Conducts research and collects data on the global history of labour, workers, and labour relations

Solidarity with the IRA

The inventory of the archiive of the Ierland Komitee Nederland  (Dutch Ireland Committee)  has been completed. The archives of the Dutch Ireland Committee, which came to the IISH in 2010, include minutes of meetings and correspondence with many different groups committed to the Irish cause, documents relating to the Ierland Bulletin, and other publications and documents relating to numerous campaigns.

Entirely in the spirit of the seventies, the Dutch Ireland Committee was founded in 1975. In the early years employees of Rode Hulp (Red Aid), allied to the Rode Jeugd (Red Youth), were closely involved with the Dutch Ireland Committee and their periodical, the Ierland Bulletin. At the end of 1976, Red Aid became more important, and the members of the Ireland Solidarity Group took over the Ireland Committee. In the period 1977-1982, the Ireland Committee was at its peak. Media attention to the treatment of political prisoners in British prisons and the phenomenon of hunger strikes was enormous. From 1980 imprisoned Irish Republican Army (IRA) members often chose the hunger strike as a weapon in the struggle. The best-known IRA prisoner was Bobby Sands, who died in May 1981 from the effects of a hunger strike in Long Kesh Prison, also known as The Maze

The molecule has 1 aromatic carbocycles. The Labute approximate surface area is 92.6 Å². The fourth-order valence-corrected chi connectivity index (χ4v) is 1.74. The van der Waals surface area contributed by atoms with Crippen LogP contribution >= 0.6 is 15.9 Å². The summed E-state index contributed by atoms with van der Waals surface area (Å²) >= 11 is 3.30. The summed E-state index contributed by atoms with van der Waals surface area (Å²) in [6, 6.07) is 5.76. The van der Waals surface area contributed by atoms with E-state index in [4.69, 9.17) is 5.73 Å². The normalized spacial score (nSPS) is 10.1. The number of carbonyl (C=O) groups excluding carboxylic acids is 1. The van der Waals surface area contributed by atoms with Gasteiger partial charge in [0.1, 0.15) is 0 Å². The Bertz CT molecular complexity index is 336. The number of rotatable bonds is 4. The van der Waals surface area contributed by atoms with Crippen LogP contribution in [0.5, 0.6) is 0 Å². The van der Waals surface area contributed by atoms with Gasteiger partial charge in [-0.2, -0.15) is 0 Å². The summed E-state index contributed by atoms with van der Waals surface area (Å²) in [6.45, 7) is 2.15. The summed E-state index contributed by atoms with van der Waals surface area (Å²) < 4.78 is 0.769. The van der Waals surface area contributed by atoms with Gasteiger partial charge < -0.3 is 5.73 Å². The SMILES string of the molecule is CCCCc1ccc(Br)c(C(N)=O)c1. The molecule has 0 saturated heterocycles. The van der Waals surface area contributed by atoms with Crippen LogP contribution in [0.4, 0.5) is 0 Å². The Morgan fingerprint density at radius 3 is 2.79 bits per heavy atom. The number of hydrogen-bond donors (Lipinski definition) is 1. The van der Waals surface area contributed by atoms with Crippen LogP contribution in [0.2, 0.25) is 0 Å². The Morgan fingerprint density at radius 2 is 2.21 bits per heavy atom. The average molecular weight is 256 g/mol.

During the eighties and nineties, the activities of the Dutch Ireland Committee declined. Publication of the Ierland Bulletin had become its main activity. In 2002, the last issue, which looked back extensively on 25 years of the Dutch Ireland Committee, was published. The editorial notes under the title “It's been nice” show that emphasis had shifted “from the almost exclusive attention to the brutality of the British Army” to “film and book reviews” and the “success of the Celtic Tiger.” Antoon Seelen’s editorial outlines the changing zeitgeist vividly in his swan song entitled “Hitchhiking to the revolution.” This last issue of the Ierland Bulletin is digitally available.

In addition to the Dutch Ireland Committee, the H-Block Armagh Committee also existed in The Netherlands. This Committee, founded in 1980 by, among others, the West German photographer Hannes Wallrafen, supported the hunger strikers in the H-Block of Long Kesh and the Armagh women's prison. A collection of documentation on this Committee is also at the IISH.

The inventory of the archives of the Ierland Komitee Nederland was developed by Nina Kokosky Deforchaux, an intern from the Reinwardt Academy in Amsterdam

Bouwe Hijma

18 August 2014